"And when her tears touched his eyes they become clear again,
and he could see with them as well as ever." - Rapunzel by the Brothers Grimm

These two sketches express that darkness passing into light moments of fairy tales. The rose, made up of thorns, stands alone in the midst of an ominous, moon lit sky, representing that struggle the characters find themselves in, the events through which the characters endure, all hope seemingly lost. The second sketch is when that story shifts, darkness breaks into light, and all that was endured passes away, hope rewarded. Movement, composition, and the abstracting of the shapes are all intentional to express these themes.

Fairy tales are powerful stories and if we are willing, like Henry in Once Upon a Time, to believe something that might appear foolish to others, then let us return again to childhood and listen to what the fairy tales tell us.

“Do not be afraid, for I know that you seek Jesus who was crucified.           He is not here, for he has risen." - Matthew 28:5 - 6

He makes everything beautiful in its time . . . Ecclesiastes 3:11


  1. I love this post! Fairy tales/fantasy are a few of my favorite things, as you know. :-) I have always loved loved loved Rapunzel, especially the whole heals-him-with-her-tears thing (probably 'cause I cry a lot and I liked to think that tears can have another purpose than just turning your face all red, haha). And Beauty & the Beast has always been my favorite. You're right, though, about the whole darkness/light aspect in fairy tales. I think a lot of people miss that. Fairy tales generally speaking earn their happy endings. Your drawings are very beautiful and a tiny bit grim and I really like that!!

    1. Yes! I too love the idea of her tears healing him. Your explanation for why you think you like it made me laugh. Indeed! I know you have the same love for fairy tales, and I'm glad you enjoyed this post and my sketches. I like that they are a bit grim too. Thanks! And you are right, fairy tales usually do earn their happy endings. Speaking of which, you *must* read the retelling of Beauty and the Beast by Max Eilenberg. Look it up on Amazon. The illustrations are gorgeous, but the telling is very moving and deep, though it is a children's book. I know you'll love it! ;)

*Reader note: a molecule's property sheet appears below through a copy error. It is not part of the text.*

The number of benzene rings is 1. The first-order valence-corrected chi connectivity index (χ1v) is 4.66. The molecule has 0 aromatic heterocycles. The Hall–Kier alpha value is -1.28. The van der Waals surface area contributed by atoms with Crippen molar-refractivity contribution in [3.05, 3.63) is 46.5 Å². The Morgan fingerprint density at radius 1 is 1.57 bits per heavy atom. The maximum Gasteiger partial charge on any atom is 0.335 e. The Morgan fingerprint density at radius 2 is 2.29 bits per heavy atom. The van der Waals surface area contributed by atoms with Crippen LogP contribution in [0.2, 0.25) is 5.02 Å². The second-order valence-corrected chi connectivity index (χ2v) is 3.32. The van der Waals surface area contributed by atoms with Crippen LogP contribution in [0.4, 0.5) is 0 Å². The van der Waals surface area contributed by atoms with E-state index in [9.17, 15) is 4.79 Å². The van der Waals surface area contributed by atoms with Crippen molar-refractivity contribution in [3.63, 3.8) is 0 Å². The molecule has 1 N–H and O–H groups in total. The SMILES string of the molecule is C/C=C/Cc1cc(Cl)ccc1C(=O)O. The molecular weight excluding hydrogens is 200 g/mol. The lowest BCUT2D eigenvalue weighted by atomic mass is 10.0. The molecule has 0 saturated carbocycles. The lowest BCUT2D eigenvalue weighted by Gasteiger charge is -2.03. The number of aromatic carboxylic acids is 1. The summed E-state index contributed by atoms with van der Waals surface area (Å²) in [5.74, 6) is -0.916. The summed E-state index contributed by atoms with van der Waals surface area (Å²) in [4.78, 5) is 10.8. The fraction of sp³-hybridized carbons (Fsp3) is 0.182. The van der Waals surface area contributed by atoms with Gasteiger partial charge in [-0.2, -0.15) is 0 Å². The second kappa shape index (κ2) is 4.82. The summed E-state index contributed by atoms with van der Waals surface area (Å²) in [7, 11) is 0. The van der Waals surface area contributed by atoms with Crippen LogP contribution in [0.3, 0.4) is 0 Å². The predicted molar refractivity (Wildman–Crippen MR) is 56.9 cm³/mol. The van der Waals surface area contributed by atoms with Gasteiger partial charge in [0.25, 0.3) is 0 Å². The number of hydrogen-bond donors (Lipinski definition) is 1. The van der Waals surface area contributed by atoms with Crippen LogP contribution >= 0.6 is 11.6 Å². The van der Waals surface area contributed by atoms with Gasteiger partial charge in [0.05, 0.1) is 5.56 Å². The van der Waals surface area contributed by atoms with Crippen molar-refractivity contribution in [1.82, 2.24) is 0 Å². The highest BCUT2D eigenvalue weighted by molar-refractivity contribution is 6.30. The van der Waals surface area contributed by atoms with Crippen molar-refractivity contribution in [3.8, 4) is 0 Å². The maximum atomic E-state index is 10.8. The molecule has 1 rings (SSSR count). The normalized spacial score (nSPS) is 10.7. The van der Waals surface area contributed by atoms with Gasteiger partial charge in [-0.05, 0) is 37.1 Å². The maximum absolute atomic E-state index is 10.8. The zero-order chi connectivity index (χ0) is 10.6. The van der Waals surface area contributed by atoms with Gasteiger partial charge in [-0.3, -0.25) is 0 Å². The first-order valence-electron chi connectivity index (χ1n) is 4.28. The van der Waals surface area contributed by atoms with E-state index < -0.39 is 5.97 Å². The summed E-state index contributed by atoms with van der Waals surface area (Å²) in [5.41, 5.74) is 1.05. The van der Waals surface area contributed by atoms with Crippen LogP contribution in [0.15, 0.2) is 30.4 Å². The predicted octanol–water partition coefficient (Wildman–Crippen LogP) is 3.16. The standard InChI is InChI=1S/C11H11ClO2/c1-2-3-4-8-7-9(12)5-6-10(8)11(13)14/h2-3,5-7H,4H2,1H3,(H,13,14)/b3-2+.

2. Beautiful post, Danielle. I love the new art, too! :) I found a great quotation to go with your post. I love that last two sentences.

    There is such a place as fairyland - but only children can find the way to it.
    And they do not know that it is fairyland until they have grown so old that they forget the way.
    One bitter day, when they seek it and cannot find it, they realize what they have lost;
    and that is the tragedy of life.
    On that day the gates of Eden are shut behind them and the age of gold is over.
    Henceforth they must dwell in the common light of common day.

    Only a few, who remain children at heart, can ever find that fair, lost path again;
    and blessed are they above mortals.
    They, and only they, can bring us tidings from that dear country where we once sojourned
    and from which we must evermore be exiles.
    The world calls them its singers and poets and artists and story-tellers;
    but they are just people who have never forgotten the way to fairyland.

    ~ Lucy Maud Montgomery

    1. Ooh awesome quote Erika! I love it!

    2. Erika that is a beautiful quote. I love it. It beautifully captures what I was saying in my post, and the last two lines are powerful. It is also has Biblical language, of those bringing tidings to the exiles, the tidings of the Good News to those who have been exiled from Eden. Awesome!

  3. Lame. Somehow, it didn't post my above comment under my blogspot account. Well, you know who I am. :-P

  4. Girl after my own heart! This post must be shared, so I am! haha Absolutely wonderful and all my own thoughts and feelings on the matter too. Between the two of us posting about fairy tales we shall rule the world! haha :-P

    1. Thank you for the share, partner in crime! Hehe! Yes, the both of us shall bring a fresh take on fairy tales to Hollywood...and then the world! ;)